Having looked at blended learning carefully, we recommend that the Education & Learning Committee offers the following framework for the URC’s engagement in all forms of learning, and advocates its dissemination for wider discussion.
This page gives further details of the Blended Learning Framework recommended for adoption by Education & Learning Committee on behalf of the denomination, along with a set of questions to guide its use.
The framework is intended as a guide to anyone throughout the denomination (including those working within local churches, Synods, the Assembly committees and staff, and Resource Centres for Learning – referred to as “you” in the rest of this document) who wishes to build learning experiences for church members. These experiences could range from formal courses with long duration, to short one-off events; could involve a wide range of people, including office holders, lay church members, interested non-members, clergy and ministerial students; and could cover a wide range of subjects. We have used the term ‘learning experience’ throughout as a neutral term to encompass many different kinds of learning, though in fact educators and learners are more likely to use terms such as course, programme, training event, away day, and so on.
The framework is built on the model of the ‘flipped classroom’ (also called ‘flipped learning’), in which “the conventional notion of classroom-based learning is inverted, so that students are introduced to the learning material before class, with classroom time then being used to deepen understanding through discussion with peers and problem-solving activities facilitated by teachers” (Higher Education Academy). However much of it is applicable to any model of educational delivery – none of this framework is set in stone, and you should feel free to adapt it and to adopt those parts which you find useful, while setting aside those which are not useful to you.
The Body of Christ: Individuals in Relationships in Community
At the heart of the framework is an incarnational theology. Our life as individuals is shaped by our relationships, and shaped by the worshipping community in which we experience those relationships. We are interdependent learners in Christ. This community of believers is the Body of Christ: “For just as the body is one and has many members, and all the members of the body, though many, are one body, so it is with Christ” (1 Corinthians 12:12, NRSV).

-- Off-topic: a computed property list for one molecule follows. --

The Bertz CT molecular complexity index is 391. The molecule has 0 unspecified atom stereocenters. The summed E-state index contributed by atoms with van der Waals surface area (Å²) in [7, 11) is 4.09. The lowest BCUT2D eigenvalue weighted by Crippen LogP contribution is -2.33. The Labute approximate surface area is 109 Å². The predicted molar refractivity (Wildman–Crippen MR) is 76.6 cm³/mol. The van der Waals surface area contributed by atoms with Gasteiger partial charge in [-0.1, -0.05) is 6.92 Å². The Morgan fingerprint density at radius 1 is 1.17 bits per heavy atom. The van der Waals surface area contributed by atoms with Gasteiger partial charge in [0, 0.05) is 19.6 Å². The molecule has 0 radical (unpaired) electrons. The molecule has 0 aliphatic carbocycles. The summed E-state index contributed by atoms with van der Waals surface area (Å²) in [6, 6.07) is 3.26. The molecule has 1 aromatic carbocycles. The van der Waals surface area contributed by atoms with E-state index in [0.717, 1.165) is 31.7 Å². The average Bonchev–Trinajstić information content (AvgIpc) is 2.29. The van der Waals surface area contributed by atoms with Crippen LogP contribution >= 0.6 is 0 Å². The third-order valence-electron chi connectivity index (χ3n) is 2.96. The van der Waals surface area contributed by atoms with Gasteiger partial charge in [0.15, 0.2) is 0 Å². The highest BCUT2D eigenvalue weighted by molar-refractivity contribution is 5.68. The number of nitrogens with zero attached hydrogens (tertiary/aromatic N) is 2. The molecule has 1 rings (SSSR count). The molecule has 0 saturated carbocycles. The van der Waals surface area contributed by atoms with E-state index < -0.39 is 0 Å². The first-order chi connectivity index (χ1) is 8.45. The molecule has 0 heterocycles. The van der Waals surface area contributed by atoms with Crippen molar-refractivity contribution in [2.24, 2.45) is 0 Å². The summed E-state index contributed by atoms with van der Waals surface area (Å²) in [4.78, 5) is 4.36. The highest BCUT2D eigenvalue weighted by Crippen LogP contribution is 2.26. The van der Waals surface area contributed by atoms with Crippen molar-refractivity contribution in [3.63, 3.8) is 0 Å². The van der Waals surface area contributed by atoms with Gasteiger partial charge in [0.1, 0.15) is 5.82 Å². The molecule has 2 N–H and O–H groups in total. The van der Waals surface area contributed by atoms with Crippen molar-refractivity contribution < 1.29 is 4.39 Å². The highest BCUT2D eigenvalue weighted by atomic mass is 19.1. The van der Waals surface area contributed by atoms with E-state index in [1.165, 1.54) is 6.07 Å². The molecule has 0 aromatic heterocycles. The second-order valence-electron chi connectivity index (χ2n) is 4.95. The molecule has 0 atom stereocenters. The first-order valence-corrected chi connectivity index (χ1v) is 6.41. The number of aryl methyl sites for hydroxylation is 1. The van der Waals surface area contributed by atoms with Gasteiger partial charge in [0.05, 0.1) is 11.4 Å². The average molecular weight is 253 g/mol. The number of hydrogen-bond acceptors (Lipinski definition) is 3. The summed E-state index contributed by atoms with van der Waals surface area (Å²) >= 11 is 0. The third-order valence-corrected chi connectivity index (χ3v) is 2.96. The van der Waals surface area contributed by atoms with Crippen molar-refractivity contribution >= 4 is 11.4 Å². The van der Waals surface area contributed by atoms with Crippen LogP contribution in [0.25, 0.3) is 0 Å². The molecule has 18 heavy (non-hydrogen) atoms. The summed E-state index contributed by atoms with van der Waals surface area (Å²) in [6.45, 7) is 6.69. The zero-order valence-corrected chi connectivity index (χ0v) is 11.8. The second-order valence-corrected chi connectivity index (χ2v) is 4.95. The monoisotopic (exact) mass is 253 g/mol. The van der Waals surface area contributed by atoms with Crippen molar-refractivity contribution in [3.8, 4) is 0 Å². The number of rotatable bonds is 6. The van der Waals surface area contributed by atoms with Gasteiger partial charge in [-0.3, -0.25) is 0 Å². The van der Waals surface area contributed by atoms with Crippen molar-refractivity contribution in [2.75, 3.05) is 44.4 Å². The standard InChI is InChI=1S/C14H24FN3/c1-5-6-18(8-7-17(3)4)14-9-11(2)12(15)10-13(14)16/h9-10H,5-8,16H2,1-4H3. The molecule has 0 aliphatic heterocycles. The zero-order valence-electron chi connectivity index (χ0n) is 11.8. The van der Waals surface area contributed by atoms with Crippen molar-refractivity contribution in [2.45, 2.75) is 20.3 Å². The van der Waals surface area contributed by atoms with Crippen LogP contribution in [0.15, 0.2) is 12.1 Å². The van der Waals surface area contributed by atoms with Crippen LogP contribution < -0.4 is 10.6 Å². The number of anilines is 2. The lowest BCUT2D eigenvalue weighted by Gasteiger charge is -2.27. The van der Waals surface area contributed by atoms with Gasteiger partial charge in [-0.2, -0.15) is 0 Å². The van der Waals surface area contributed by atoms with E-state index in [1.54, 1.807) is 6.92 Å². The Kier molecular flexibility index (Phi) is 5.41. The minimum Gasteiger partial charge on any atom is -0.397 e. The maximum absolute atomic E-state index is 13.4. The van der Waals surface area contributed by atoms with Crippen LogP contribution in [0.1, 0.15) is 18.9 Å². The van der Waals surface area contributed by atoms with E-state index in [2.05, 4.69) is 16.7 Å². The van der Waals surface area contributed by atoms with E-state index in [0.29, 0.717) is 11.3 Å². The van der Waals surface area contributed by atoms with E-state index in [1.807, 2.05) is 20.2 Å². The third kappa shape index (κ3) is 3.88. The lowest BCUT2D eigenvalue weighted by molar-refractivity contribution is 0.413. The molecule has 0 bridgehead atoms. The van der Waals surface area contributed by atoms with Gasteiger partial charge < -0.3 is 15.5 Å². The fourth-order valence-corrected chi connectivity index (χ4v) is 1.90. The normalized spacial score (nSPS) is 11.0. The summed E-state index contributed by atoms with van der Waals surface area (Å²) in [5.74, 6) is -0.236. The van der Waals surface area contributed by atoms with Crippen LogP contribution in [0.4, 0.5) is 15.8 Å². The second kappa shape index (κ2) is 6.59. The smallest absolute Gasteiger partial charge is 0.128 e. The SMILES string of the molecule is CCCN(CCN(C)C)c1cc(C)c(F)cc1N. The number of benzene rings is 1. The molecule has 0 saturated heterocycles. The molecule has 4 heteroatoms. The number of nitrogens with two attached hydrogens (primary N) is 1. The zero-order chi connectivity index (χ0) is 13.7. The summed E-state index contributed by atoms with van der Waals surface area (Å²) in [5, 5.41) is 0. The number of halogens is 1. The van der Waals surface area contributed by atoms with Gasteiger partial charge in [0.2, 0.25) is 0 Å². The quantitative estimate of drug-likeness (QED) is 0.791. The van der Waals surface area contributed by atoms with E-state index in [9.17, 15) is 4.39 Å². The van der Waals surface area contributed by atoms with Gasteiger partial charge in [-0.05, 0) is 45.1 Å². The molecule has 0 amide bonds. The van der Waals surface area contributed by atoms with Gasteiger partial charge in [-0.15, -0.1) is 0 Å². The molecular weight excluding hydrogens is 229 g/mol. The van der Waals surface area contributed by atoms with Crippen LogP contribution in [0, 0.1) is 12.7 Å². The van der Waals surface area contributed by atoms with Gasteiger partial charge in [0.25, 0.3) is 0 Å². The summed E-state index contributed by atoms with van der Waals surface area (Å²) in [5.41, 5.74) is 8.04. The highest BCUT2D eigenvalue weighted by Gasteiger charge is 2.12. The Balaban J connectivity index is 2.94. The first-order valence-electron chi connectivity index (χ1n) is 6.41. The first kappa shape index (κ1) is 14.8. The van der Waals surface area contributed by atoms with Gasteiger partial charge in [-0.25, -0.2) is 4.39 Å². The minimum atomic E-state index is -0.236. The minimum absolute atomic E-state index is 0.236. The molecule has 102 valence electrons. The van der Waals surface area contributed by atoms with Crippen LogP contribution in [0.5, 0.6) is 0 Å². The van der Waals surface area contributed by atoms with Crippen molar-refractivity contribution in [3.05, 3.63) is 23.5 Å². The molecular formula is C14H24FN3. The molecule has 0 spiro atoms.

If we are to build learning experiences underpinned by this theology, we must first identify the nature of the three parts of the individuals-relationships-community combination. The following questions may help in this process. Although learning may be designed for specific groups (for example an elders’ training event), as well as for an otherwise unconnected group of people, it is helpful to begin by thinking of learners as discrete individuals.
- Who are the people for whom you are building learning experiences?
- What are their needs as learners, as believers (or not), as human beings?
- Does your learning experience touch them in some deep place?
- Is your learning experience inclusive of all the possible kinds of people who could study with you, in terms of gender, race, sexuality, age, nationality, theological stance?
- Is your learning experience inclusive of people with different forms of disability? While physical disabilities such as mobility and visual impairment are very important to learning, bear in mind that there are many hidden kinds of disability, such as dyslexia and depression, which are more common than physical disabilities and also have a big impact on learning.
- Having established the nature of your learners as individuals, what of the relationships within which they exist?
- How are they likely to help or hinder somebody’s learning experience?
- If they have a family or partner, are those people supportive of the individual’s learning – do they see it as a threat or an opportunity?
- If they have caring responsibilities, how does that impact upon the times and ways in which they can learn?
- Would it help to create a formal support group for the learner, or is that unnecessary? For some learning experiences, these questions may seem excessive, but for others they will be crucial.
- What is the nature of the worshipping community within which the learners exist?
- Are they supportive of the changes which come with any sort of learning, and which with some kinds of learning may be considerable?
- Do they need to be brought into the learning process?
- Does the learner sit in the centre of the community, or on its edge (and is that likely to change in or from the learning experience)?
- Does the community have pronounced characteristics, such as size, age profile, location, or theological stance, which could make the learning experience more difficult – or more needed?
Criteria – reasons for learning